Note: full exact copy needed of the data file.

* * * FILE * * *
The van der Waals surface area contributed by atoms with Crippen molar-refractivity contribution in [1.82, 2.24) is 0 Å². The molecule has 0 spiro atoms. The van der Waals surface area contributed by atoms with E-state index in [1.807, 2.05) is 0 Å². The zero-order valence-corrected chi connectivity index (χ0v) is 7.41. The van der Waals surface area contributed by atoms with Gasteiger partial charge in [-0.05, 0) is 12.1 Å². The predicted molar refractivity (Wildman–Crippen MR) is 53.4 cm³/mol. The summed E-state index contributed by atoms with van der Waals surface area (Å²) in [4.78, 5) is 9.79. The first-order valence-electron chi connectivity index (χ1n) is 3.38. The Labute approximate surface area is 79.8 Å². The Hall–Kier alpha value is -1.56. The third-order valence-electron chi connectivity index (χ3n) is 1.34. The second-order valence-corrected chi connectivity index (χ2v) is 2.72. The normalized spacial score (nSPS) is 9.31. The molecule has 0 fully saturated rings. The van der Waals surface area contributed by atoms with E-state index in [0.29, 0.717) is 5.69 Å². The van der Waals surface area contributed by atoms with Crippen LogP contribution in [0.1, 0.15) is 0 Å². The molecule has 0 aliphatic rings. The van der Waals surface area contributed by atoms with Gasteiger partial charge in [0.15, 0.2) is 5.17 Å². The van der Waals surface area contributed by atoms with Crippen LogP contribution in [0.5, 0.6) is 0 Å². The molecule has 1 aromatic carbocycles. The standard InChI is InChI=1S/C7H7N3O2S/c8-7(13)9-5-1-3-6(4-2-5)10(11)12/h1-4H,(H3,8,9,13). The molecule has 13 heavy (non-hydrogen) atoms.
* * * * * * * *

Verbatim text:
The van der Waals surface area contributed by atoms with Crippen molar-refractivity contribution in [1.82, 2.24) is 0 Å². The molecule has 0 spiro atoms. The van der Waals surface area contributed by atoms with E-state index in [1.807, 2.05) is 0 Å². The zero-order valence-corrected chi connectivity index (χ0v) is 7.41. The van der Waals surface area contributed by atoms with Gasteiger partial charge in [-0.05, 0) is 12.1 Å². The predicted molar refractivity (Wildman–Crippen MR) is 53.4 cm³/mol. The summed E-state index contributed by atoms with van der Waals surface area (Å²) in [4.78, 5) is 9.79. The first-order valence-electron chi connectivity index (χ1n) is 3.38. The Labute approximate surface area is 79.8 Å². The Hall–Kier alpha value is -1.56. The third-order valence-electron chi connectivity index (χ3n) is 1.34. The second-order valence-corrected chi connectivity index (χ2v) is 2.72. The normalized spacial score (nSPS) is 9.31. The molecule has 0 fully saturated rings. The van der Waals surface area contributed by atoms with E-state index in [0.29, 0.717) is 5.69 Å². The van der Waals surface area contributed by atoms with Crippen LogP contribution in [0.1, 0.15) is 0 Å². The molecule has 0 aliphatic rings. The van der Waals surface area contributed by atoms with Gasteiger partial charge in [0.15, 0.2) is 5.17 Å². The van der Waals surface area contributed by atoms with Crippen LogP contribution in [0.5, 0.6) is 0 Å². The molecule has 1 aromatic carbocycles. The standard InChI is InChI=1S/C7H7N3O2S/c8-7(13)9-5-1-3-6(4-2-5)10(11)12/h1-4H,(H3,8,9,13). The molecule has 13 heavy (non-hydrogen) atoms.